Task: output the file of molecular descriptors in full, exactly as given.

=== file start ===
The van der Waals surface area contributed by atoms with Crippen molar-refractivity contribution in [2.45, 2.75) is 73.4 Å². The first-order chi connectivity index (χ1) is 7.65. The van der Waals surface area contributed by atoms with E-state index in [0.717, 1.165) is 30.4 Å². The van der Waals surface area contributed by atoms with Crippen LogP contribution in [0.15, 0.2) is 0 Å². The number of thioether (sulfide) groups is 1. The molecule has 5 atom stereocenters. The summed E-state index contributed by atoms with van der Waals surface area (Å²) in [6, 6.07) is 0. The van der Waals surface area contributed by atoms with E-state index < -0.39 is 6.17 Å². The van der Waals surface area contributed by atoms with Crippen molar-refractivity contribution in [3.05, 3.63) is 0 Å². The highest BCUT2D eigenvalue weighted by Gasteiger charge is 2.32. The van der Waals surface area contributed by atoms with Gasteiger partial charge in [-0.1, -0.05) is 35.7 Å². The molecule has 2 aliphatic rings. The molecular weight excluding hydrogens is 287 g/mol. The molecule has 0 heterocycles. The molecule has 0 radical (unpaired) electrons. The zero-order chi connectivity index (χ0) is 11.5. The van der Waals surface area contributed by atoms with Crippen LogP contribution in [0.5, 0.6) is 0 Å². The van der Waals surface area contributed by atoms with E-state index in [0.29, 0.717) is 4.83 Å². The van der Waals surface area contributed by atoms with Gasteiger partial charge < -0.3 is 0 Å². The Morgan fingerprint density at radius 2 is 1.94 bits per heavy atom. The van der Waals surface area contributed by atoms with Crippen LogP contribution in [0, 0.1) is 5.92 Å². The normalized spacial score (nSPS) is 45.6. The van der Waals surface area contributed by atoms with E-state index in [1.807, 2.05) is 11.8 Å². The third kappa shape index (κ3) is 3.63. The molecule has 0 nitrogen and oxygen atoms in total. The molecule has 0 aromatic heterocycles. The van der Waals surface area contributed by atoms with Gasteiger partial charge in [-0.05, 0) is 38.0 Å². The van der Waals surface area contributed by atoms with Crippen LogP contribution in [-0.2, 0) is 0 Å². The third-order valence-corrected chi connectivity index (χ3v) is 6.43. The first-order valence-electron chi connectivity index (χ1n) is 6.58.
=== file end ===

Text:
The van der Waals surface area contributed by atoms with Crippen molar-refractivity contribution in [2.45, 2.75) is 73.4 Å². The first-order chi connectivity index (χ1) is 7.65. The van der Waals surface area contributed by atoms with E-state index in [0.717, 1.165) is 30.4 Å². The van der Waals surface area contributed by atoms with Crippen LogP contribution in [0.15, 0.2) is 0 Å². The number of thioether (sulfide) groups is 1. The molecule has 5 atom stereocenters. The summed E-state index contributed by atoms with van der Waals surface area (Å²) in [6, 6.07) is 0. The van der Waals surface area contributed by atoms with E-state index < -0.39 is 6.17 Å². The van der Waals surface area contributed by atoms with Crippen molar-refractivity contribution in [3.05, 3.63) is 0 Å². The highest BCUT2D eigenvalue weighted by Gasteiger charge is 2.32. The van der Waals surface area contributed by atoms with Gasteiger partial charge in [-0.1, -0.05) is 35.7 Å². The molecule has 2 aliphatic rings. The molecular weight excluding hydrogens is 287 g/mol. The molecule has 0 heterocycles. The molecule has 0 radical (unpaired) electrons. The zero-order chi connectivity index (χ0) is 11.5. The van der Waals surface area contributed by atoms with Crippen LogP contribution in [0.5, 0.6) is 0 Å². The van der Waals surface area contributed by atoms with E-state index in [0.29, 0.717) is 4.83 Å². The van der Waals surface area contributed by atoms with Gasteiger partial charge < -0.3 is 0 Å². The Morgan fingerprint density at radius 2 is 1.94 bits per heavy atom. The van der Waals surface area contributed by atoms with Crippen LogP contribution in [0, 0.1) is 5.92 Å². The normalized spacial score (nSPS) is 45.6. The van der Waals surface area contributed by atoms with E-state index in [1.807, 2.05) is 11.8 Å². The third kappa shape index (κ3) is 3.63. The molecule has 0 nitrogen and oxygen atoms in total. The molecule has 0 aromatic heterocycles. The van der Waals surface area contributed by atoms with Gasteiger partial charge in [-0.05, 0) is 38.0 Å². The van der Waals surface area contributed by atoms with Crippen LogP contribution in [-0.2, 0) is 0 Å². The third-order valence-corrected chi connectivity index (χ3v) is 6.43. The first-order valence-electron chi connectivity index (χ1n) is 6.58.